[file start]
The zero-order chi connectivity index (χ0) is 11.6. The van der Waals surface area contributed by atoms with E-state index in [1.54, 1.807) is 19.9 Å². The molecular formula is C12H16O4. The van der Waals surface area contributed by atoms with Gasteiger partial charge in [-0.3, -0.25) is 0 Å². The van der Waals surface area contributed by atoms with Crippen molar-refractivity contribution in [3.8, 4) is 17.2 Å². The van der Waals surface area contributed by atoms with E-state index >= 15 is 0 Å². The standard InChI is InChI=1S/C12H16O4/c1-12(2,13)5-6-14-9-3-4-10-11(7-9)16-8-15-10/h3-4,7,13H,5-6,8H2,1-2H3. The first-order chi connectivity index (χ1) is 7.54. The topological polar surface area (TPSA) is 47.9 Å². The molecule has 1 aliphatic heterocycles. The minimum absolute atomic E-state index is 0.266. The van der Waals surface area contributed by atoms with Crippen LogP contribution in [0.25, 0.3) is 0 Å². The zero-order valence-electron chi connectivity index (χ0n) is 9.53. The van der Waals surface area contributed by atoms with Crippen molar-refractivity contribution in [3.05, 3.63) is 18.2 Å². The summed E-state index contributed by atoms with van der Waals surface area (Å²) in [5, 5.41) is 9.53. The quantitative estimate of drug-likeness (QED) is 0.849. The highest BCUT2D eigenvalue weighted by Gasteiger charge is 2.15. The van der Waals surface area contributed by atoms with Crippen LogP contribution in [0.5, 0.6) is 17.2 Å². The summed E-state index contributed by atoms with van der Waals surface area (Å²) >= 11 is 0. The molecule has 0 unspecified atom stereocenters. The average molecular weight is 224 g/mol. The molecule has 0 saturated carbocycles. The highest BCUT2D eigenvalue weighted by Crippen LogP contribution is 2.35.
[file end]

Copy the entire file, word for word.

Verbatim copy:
The zero-order chi connectivity index (χ0) is 11.6. The van der Waals surface area contributed by atoms with E-state index in [1.54, 1.807) is 19.9 Å². The molecular formula is C12H16O4. The van der Waals surface area contributed by atoms with Gasteiger partial charge in [-0.3, -0.25) is 0 Å². The van der Waals surface area contributed by atoms with Crippen molar-refractivity contribution in [3.8, 4) is 17.2 Å². The van der Waals surface area contributed by atoms with E-state index >= 15 is 0 Å². The standard InChI is InChI=1S/C12H16O4/c1-12(2,13)5-6-14-9-3-4-10-11(7-9)16-8-15-10/h3-4,7,13H,5-6,8H2,1-2H3. The first-order chi connectivity index (χ1) is 7.54. The topological polar surface area (TPSA) is 47.9 Å². The molecule has 1 aliphatic heterocycles. The minimum absolute atomic E-state index is 0.266. The van der Waals surface area contributed by atoms with Crippen LogP contribution in [0.25, 0.3) is 0 Å². The zero-order valence-electron chi connectivity index (χ0n) is 9.53. The van der Waals surface area contributed by atoms with Crippen molar-refractivity contribution in [3.05, 3.63) is 18.2 Å². The summed E-state index contributed by atoms with van der Waals surface area (Å²) in [5, 5.41) is 9.53. The quantitative estimate of drug-likeness (QED) is 0.849. The highest BCUT2D eigenvalue weighted by Gasteiger charge is 2.15. The van der Waals surface area contributed by atoms with Crippen LogP contribution in [0.5, 0.6) is 17.2 Å². The summed E-state index contributed by atoms with van der Waals surface area (Å²) >= 11 is 0. The molecule has 0 unspecified atom stereocenters. The average molecular weight is 224 g/mol. The molecule has 0 saturated carbocycles. The highest BCUT2D eigenvalue weighted by Crippen LogP contribution is 2.35.